Mixed receptiveexpressive language disorder

A language disability causing problems in both understanding and expressing language. The condition was formerly called developmental receptive language disorder. Today it is generally understood that receptive language deficits do not occur all by themselves but appear together with problems expressing language as well.

Three to five percent of all children have both receptive and expressive language disorder. The cause of this disorder is unknown, but problems with receptive skills begins before the age of four. Difficulty understanding and using language can cause problems with social interaction and make it difficult to function independently as an adult.


There are a number of symptoms that indicate this condition, including problems in:

• language comprehension

• language expression

• articulation

• recalling early visual or auditory memories


Parents who are concerned about their child's acquisition of language should have the child tested, since early intervention offers the best possible outcome. Standardized receptive and expressive language tests can be given to any child suspected of having this disorder. An audiogram should also be given to rule out the possibility of deafness.


Speech and language therapy are the best way to treat this type of language disorder. Psychotherapy is also recommended for children because of the possibility of emotional or behavioral problems.

MMR vaccine A vaccine designed to prevent measles, mumps, and German measles (rubella) that is given to all American infants at about 15 months of age. This live attenuated virus provides complete protection to more than 95 percent of those who receive it. MMR is not effective, however, when given to a child earlier than 12 months of age, because the baby often has maternal antibodies that will interfere with the vaccine's action.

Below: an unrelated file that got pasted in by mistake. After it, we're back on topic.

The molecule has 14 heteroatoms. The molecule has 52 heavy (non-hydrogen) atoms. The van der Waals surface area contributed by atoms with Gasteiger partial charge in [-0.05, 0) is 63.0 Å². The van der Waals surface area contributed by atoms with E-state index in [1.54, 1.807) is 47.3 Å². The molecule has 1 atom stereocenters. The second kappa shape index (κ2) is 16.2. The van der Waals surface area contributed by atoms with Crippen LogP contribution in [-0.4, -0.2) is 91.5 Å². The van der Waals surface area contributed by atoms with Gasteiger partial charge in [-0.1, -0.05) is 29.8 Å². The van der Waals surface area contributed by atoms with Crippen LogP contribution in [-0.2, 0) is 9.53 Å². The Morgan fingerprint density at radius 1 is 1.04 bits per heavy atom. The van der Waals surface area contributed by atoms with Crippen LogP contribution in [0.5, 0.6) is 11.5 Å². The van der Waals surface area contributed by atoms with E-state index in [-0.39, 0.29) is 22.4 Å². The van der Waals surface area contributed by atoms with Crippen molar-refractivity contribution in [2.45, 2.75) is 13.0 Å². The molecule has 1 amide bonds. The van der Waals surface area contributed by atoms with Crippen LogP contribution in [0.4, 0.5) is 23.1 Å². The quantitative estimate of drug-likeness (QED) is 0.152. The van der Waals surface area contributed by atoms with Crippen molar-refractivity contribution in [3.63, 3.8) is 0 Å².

The MMR vaccine has greatly reduced the number of cases of measles, mumps, and rubella each year, including serious side effects (death from measles, brain infection from mumps, and birth defects and mental retardation from rubella in pregnant women). Fewer than one child in one million who get this vaccine has a serious allergic reaction or other severe problem. A survey of 50 years' worth of data (more than 2,000 studies from around the world) found that there was not enough evidence to support a suspected link between the vaccine and an increased risk for autism or bowel disease in children.

A first dose is usually given at 12 to 15 months, followed by a booster at age four to six. Older children who missed these vaccines should have one dose of MMR. Children with a high fever or a severe allergy to neomycin should not be given the vaccine.

mole An area of brown pigment in the skin that may either be raised or flat. Certain types of moles can eventually become malignant. A mole that is asymmetrical, that has uneven borders, that changes color or is made up of more than one color, or that has a diameter larger than 6 mm could be a malignant lesion and should be checked by a physician. (See also birthmarks; mongolian spots; port-wine stains.)

Mongolian spots A congenital blue-black pig-mented area on the skin usually found on the lower back or buttocks. The spot, which may appear alone or in a group, may be mistaken for a bruise. It is most common in Asian or African American children and is caused by a concentration of pigment-producing cells deep within the skin. The spots usually disappear by age three or four. (See also birthmarks; port-wine stains.)

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